Approval Panel was the next really nerve-racking point in the process, but thankfully it went well. It’s funny – although we knew that we would not be at the panel unless our social worker thought we were good enough, those doubts were there anyway – ‘What if they say no?’ Perhaps that was because of our own previous losses. As I write this, I’m suddenly equating our ‘What if’ thoughts, to the difficulties some adoptive children have in believing they will always be part of their new family. Even though everything points to the contrary, they often think,‘what if I have to move again?’
The panel (social workers, a medical adviser and an adoptive parent) asked us questions based on the report our social worker had compiled – there were no ‘surprise’ questions. Finding we were approved was a very emotional moment, for now we really could move on to the life changing part!
Matching and Running!
It took us a while to be matched with our kids. The wait is really tough. We had come through a long process that had taken a year from our initial phone call, and now we were just waiting – waiting for all of the talking to turn into real children, for us to become a family. I took up running at this point – I needed to do something to deal with all the emotions I was feeling; anticipation, nerves, a wee bit of fear, excitement – and running gave me a chance to mull over all of the practicalities of getting ready to be a parent (I still run now, over two years later!). During this time there were potential matches that turned out not to be for us, and although we were quite emotional about these at the time, it was for the best. ‘Matching’ is a two way process. Our social worker told us that we had to make these decisions with our heads and our hearts, and she was right.
Finally, she presented us with the details of two siblings, with some reservations, because one was older than we’d anticipated. But their details (and those of the older child in particular) really spoke to us, in a way I hadn’t expected. We were discovering that the details of older children convey more of their personalities and interests, obviously because they have had time develop these, but it made us think more and more positively about adopting an older child. So we asked to find out more about these two kids – an almost nine-year old girl and a four-year old boy (two from a family of four siblings, who sadly couldn’t find a family together and who were fostered separately). The more we read, the more we wanted to know even more.
The kids’ social worker and her line manager came to visit us at home (our house has never, ever been so tidy!). Our social worker, who had been our assessor before we were approved as adopters, was to became our strongest ally from here on and was there to make sure we got all the information we needed. After all the social workers left, we went for a walk, and went over everything that was said over and over again, knowing that we had already made a commitment to these two kids in our heads and our hearts. A few days later the news came back that the childrens’ social worker wanted to proceed with the match. Hooray!!!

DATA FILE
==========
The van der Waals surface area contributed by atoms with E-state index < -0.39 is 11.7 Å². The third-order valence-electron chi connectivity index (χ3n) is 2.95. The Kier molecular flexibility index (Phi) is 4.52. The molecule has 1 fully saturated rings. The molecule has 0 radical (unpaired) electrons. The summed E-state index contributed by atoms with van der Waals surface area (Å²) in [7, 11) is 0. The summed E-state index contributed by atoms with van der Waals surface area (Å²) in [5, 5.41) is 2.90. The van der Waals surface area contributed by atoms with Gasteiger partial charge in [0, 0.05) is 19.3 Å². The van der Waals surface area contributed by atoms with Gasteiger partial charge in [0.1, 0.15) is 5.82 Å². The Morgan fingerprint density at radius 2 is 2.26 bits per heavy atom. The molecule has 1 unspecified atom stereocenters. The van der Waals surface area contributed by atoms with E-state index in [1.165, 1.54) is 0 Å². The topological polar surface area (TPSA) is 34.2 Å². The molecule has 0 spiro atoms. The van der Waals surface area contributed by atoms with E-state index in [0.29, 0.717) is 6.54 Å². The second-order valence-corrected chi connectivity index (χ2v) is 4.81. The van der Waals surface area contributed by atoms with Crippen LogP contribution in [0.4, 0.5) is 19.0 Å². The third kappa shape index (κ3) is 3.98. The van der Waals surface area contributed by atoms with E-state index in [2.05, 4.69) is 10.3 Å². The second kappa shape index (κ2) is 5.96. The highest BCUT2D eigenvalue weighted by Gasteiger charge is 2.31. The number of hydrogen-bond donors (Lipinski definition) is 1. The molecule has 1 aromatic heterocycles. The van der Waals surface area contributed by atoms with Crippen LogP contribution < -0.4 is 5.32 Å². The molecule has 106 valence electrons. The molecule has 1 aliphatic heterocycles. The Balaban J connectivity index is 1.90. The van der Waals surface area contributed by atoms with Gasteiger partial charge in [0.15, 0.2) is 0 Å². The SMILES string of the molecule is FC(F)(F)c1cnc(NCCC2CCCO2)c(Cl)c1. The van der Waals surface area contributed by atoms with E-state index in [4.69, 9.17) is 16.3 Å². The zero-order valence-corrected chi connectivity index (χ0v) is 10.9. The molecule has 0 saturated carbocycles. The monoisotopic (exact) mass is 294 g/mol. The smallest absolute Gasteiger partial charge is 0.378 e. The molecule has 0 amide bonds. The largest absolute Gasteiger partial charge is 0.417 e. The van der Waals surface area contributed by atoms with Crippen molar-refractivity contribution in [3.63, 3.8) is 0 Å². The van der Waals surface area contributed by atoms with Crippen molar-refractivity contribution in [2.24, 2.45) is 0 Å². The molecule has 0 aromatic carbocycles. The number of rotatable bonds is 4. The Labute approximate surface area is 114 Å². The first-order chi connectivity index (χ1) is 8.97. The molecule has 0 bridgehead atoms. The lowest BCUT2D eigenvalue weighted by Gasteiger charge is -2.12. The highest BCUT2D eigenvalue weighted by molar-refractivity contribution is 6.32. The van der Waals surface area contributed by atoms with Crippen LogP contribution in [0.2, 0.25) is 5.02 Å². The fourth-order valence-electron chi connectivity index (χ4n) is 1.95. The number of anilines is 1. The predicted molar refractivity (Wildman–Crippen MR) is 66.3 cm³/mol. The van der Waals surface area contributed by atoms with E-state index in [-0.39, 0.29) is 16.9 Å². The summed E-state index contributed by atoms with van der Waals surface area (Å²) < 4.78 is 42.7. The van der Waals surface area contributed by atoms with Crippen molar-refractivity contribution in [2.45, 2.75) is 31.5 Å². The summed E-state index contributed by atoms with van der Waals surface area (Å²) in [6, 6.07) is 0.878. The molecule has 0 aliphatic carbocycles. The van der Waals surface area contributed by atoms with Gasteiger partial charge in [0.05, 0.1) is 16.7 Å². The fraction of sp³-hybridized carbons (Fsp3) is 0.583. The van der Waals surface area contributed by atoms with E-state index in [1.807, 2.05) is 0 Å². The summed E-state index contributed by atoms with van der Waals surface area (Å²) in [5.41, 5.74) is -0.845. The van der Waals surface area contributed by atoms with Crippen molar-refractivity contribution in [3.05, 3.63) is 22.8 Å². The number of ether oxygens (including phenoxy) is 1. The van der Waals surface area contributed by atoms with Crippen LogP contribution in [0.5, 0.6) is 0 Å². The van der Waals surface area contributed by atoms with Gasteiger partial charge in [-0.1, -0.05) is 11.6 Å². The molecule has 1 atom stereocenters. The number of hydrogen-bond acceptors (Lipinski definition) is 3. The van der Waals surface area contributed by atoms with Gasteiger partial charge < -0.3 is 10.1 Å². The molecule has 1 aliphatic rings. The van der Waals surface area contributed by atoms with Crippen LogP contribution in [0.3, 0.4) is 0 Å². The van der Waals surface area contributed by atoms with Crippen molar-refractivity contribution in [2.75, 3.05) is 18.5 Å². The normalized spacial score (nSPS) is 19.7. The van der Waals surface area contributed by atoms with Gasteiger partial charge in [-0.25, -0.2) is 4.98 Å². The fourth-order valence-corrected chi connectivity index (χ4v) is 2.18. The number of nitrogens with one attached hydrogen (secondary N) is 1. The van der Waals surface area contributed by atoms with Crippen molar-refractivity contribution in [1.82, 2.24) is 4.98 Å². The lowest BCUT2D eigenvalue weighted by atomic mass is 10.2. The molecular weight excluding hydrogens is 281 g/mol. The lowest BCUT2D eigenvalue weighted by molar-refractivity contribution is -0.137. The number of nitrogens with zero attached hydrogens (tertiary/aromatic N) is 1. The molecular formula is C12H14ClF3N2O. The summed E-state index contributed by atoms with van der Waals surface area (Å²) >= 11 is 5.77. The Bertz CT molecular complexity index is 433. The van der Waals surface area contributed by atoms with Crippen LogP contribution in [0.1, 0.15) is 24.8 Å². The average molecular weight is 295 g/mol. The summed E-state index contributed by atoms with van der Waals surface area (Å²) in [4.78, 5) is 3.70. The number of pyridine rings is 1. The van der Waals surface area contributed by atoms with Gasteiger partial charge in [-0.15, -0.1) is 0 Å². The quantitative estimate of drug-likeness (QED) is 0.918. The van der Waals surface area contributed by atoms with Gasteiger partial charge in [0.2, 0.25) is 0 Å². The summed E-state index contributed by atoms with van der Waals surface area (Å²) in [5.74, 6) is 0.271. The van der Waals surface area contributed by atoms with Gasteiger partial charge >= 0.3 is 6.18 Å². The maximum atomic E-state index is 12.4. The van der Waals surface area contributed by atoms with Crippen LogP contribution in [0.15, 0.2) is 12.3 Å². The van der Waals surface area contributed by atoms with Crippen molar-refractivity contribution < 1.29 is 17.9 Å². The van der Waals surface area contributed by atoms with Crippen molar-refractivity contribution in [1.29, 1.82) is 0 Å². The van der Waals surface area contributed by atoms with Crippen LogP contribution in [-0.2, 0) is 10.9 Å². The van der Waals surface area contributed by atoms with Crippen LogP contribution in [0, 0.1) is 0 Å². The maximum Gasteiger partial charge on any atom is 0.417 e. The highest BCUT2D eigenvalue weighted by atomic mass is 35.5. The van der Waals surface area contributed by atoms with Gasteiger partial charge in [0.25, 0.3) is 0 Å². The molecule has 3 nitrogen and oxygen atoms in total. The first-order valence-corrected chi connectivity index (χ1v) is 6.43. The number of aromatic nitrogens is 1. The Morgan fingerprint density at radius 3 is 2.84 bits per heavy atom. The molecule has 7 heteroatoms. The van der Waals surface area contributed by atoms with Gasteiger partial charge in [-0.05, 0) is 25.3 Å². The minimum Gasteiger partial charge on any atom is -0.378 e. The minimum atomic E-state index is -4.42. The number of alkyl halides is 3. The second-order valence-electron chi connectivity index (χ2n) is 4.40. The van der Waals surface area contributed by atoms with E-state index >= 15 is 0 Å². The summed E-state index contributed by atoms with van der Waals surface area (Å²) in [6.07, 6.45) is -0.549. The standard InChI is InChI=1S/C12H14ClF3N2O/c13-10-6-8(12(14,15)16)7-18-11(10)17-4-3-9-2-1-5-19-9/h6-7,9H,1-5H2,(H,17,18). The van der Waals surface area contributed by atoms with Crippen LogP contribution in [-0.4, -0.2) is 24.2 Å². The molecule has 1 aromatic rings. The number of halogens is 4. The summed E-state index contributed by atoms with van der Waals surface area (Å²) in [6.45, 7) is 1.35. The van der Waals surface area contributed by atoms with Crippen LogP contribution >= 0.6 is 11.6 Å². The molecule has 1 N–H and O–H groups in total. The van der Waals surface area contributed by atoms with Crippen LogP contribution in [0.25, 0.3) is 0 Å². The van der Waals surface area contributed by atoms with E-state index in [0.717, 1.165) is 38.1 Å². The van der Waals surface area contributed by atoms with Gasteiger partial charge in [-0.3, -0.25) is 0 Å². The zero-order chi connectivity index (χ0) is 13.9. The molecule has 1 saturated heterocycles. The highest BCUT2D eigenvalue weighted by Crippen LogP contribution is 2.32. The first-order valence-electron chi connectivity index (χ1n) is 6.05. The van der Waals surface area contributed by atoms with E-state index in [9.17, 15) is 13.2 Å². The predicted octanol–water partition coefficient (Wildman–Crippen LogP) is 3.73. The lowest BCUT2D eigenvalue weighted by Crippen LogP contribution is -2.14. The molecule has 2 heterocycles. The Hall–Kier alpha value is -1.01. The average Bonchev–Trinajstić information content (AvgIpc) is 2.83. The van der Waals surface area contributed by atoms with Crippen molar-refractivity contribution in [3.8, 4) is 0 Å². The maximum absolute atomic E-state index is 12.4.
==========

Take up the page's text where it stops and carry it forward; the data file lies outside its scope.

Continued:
We went to ‘Matching Panel’ not long after that, the set up of which was pretty similar to Approval Panel, except it was within the placing local authority with social and other workers there on behalf of the children. The panel were keen that our children keep in touch with their two siblings (and so were we) and the match was unanimously approved. We had lunch with the children’s foster carers, and shed tears over pictures and stories of our children. A week later we were back to make plans for meeting our kids and working up to taking them home.
“The moment when we knocked on the door of our daughter’s foster home and this little girl opened it will forever be etched into our minds”
This part was so surreal. We cleared the decks and took ourselves off to meet the kids. The moment when we knocked on the door of our daughter’s foster home and this little girl opened it will forever be etched into our minds. She looked so different from photographs, and yet it was her – and so lovely. Our son-to-be was so over-excited, he barely sat still and his foster carer kept apologising for him. Our daughter-to-be was very quiet, just watching and taking it all in.
We took them out and asked them to ‘practise’ calling us mum and dad straight away – starting as we meant to go on, and we chatted about what food we all liked and didn’t like. One of the first questions our daughter asked us was “Do you two fighted?” (sic), which was a poignant moment – she obviously had some fears about her new life, but we were quick to reassure her that we sometimes disagreed about things, but would never ever hit or hurt each other. Our wee boy was a little out of control – but of course he was out of control – nothing was in his control at all!